I did not grow up in the digital and technological age, so I do all my writing in longhand in various journals. Then I transfer it to a document in the computer and edit while I type. Obviously, I am definitely not a fan of using a computer for creative writing. Not only do computers crash without warning and lose everything I didn’t have a chance to save, but every file looks the same – the titles are lined up in the same column, in the same size font, no attractive cover, no satisfaction of turning the page and seeing how the process is progressing, and no visual evidence that things have wrapped up, resolved, and been brought to a close. 

Not only can you not turn a page on the computer and feel the thick stack of pages in your right hand get smaller while the stack in your left hand gets bigger, but you can’t even emphatically close the finished book with satisfactory finality and turn to something new. On a computer, it all looks and sounds the same – the same bright screen accompanied by the soft tap-tap-tap of the keyboard. I know, I know, the computer is very efficient. 

However, writing your thoughts and expressing your heart are not supposed to be efficient. They’re supposed to be therapeutic, or cathartic, or of benefit to someone, or enlightening, or inspiring, or just entertaining. I don’t think I’ve ever thought of writing as an art or activity that needs to be efficient. 

After a couple of years of constantly scribbling my ideas, I finally filled up another three-inch thick writing notebook, so I started a brand new one. It’s a different color than my previous one, and it’s filled with hundreds of blank pages that smell brand new. 

Dancers may be visual in their art, but that art is really a tangible peek into the unique and creative feelings that no one else can see. Dancers, painters, and sculptors enable the rest of the world to see what is invisible but universally experienced. That’s why a change in the exterior, like a new house, a new haircut, or in my case, a new color journal, evokes or reveals an emotional change or inspiration. People go shopping for new clothes, not worn out, dirty ones. When we get a new hairstyle, or a new pair of shoes, we are in a different mood. When I was a little girl, new sneakers made me feel on top of the world!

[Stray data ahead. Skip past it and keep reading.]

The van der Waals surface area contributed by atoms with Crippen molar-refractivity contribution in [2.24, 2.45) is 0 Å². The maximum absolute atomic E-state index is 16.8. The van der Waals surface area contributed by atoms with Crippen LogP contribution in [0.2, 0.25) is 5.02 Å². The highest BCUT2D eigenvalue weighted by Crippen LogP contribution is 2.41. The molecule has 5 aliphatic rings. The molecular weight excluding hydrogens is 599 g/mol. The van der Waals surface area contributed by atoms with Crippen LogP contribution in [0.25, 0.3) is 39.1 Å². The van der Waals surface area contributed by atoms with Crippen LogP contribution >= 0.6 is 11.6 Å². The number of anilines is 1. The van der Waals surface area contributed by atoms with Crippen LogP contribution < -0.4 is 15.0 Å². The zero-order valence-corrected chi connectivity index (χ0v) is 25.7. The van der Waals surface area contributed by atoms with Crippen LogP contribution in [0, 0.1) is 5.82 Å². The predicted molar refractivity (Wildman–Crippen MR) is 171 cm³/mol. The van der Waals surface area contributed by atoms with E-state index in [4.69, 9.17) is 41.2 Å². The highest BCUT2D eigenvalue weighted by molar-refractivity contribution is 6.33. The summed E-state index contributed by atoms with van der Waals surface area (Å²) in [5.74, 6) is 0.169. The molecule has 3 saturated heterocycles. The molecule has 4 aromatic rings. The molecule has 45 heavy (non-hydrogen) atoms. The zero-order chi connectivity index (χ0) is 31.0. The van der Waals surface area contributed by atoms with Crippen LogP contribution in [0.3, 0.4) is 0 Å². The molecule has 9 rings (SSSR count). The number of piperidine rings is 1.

We still have to remember that traditions are important. They keep us grounded and cognizant of what we’re built on. They give us a home base and remind us of the important fundamentals and our personal convictions. Traditions also constantly bring us wonderful memories with our families and friends. 

BUT – we can trap ourselves in traditions by being afraid to be unique or individual. We can become more concerned with the tradition itself than what the tradition is for. If the tradition is meant to remind you of where you come from and important values, then, great! Traditions should give us the security and confidence to be creative and progressive, because we know we are pulling a rich history along with us. But if a tradition is actually wrapping us in chains that won’t allow any forward motion, then the intent of the tradition is gone. The intent of traditions should be to instill character in generations yet to come while retaining the integrity of the truths we learned from the generations past. Being stagnant is not tradition. When living things become stagnant, they perish. So do dreams. 

Remember your traditions, yet have the courage to try something new. Okay, I will even try doing some writing directly on the computer! Be proud of and value your past without being afraid to be a future version of yourself. And always, 

Dance on. 


Robin Conrad Sturm is the primary ballet instructor and Executive and Artistic Director of the Northern Virginia Dance Academy and the Asaph Dance Ensemble. Robin recently won InsideNoVa’s Best Author in Prince William honors and also writes a blog. Contact her at Northern Virginia Dance Ensemble: www.nvdance.net/wp/ or call 703- 330-5227.

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